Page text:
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Architect speaks on city design

Allison Fachetti | Thursday, March 10, 2011

Leaving the planet in better shape for future generations through good city planning should be a goal for both architects and citizens, said visiting architect Dhiru A. Thadani Wednesday.

Thadani, a Bombay native, discussed the five crises Americans face in city planning today and the lessons he learned about urbanism from living in India during a lecture at Bond Hall.

“Urbanism is a perspective solution to the crisis we face today,” he said.

Thadani drew on his experiences working around the globe to support his points.

“When you work in the city, you really need to think beyond defining the little elements of the building, but the space you are making … being an architect not just of the building, but of the city,” Thadani said.

He described the problems of population growth, the post peak oil era, climate change, public health and housing supply and demand. He compared working with climate change to “fighting a sumo-wrestler.”

“America is addicted to oil,” Thadani said. “Most other countries in the world including India are experiencing the same thing.”

Large homes are a problem for levels of supply and demand in the housing market, Thadani said. The market does not meet the demand for single household homes, but the supply of large homes will exceed its demand for the next 40 years.

“We are building the wrong type of product,” he said.

While these challenges can cripple good urban design, Thadani said city planners can learn from mistakes made in cities around the globe, such as his native Bombay. He said life in the city has declined in the past 35 years but was once a strong model for urbanism.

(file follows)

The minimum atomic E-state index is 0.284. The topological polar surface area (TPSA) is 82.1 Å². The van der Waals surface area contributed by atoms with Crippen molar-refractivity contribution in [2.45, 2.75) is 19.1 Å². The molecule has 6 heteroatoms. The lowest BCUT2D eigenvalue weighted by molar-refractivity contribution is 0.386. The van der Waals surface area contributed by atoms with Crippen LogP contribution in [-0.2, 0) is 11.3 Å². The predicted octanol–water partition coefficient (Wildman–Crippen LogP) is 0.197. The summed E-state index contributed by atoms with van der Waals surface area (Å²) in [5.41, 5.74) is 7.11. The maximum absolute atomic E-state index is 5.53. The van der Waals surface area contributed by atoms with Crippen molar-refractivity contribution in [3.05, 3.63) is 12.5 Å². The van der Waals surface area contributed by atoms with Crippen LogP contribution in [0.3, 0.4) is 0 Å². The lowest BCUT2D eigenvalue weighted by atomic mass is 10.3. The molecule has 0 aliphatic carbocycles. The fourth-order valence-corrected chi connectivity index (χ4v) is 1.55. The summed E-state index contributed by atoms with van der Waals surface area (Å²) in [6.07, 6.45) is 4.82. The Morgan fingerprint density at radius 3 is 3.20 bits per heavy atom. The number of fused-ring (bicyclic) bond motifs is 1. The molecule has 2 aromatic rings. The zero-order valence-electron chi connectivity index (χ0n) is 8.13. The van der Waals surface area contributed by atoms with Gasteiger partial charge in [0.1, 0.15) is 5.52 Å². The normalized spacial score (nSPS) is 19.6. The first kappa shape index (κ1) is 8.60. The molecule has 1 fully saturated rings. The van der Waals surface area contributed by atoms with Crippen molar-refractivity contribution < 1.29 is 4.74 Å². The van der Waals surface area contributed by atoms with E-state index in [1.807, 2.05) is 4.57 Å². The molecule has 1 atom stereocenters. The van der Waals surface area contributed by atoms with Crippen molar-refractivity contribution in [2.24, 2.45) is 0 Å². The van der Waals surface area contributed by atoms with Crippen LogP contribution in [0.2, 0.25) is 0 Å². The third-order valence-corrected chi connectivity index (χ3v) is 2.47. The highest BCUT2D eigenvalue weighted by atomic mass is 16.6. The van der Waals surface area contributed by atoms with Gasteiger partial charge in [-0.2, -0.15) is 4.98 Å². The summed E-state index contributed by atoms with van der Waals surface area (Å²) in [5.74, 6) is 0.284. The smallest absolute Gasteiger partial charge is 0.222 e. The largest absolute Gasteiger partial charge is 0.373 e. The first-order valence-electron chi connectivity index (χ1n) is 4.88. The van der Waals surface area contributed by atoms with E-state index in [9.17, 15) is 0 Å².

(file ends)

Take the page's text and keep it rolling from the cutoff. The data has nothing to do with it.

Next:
“This collection of buildings were designed to look like London, so when someone was arriving, they would feel like they were coming to a place that was familiar and civilized,” Thadani said. “It was an amazing place to grow up.”

While American cities such as Washington, D.C., improved in recent years, Bombay’s architecture took backwards steps, Thadani said.

“D.C. has made all the right steps, taken the advice of planners … Bombay has done the reverse, it has pretty much destroyed the beautiful British city,” he said.

Bombay is now a model for how not to plan a city, Thadani said. Bombay built “skywalks,” or bridged walkways above the street, and fences to prevent pedestrians from crossing the street.

Thadani said architects need to remember streets are made for people and should be accessible to them.

“It is really ludicrous to send pedestrians up flights of stairs to walk across,” he said.

“Pedestrians need to be on the street level, that is where they belong.”

Thadani also said architects must remember that “small is beautiful.”

Many cities, including Bombay, are embracing high rises, he said, but these areas will never be home to someone who is used to living in a low-rise building. According to Thadani, the key in building cities is through incremental growth.

Thadani said urban planning should also be more conscious of the environment in its efforts to go green.

Everyone wants to go green, he said, but in some ways these efforts do not help the environment. Building maintenance, such as cleaning, should be sustainable as well as the overall building design.

“Covering a building in green fluffy stuff doesn’t make it green,” he said. “I predict architects will build buildings that look like vegetables.”

Building codes are another challenge to good city planning, Thadani said. Examples of well-designed neighborhoods like Washington, D.C., or Georgetown would not comply with many building codes if being built today.

“Most good urbanism all over the world is illegal,” he said.

The last lesson Thadani presented was creating beauty in architecture. He said taxpayers deserve beautiful infrastructure, such as the Golden Gate Bridge in San Francisco, since that property belongs to everybody.

“You can’t forget about beauty,” Thadani said. “It is not only beautiful plans and buildings, but also beauty in infrastructure.”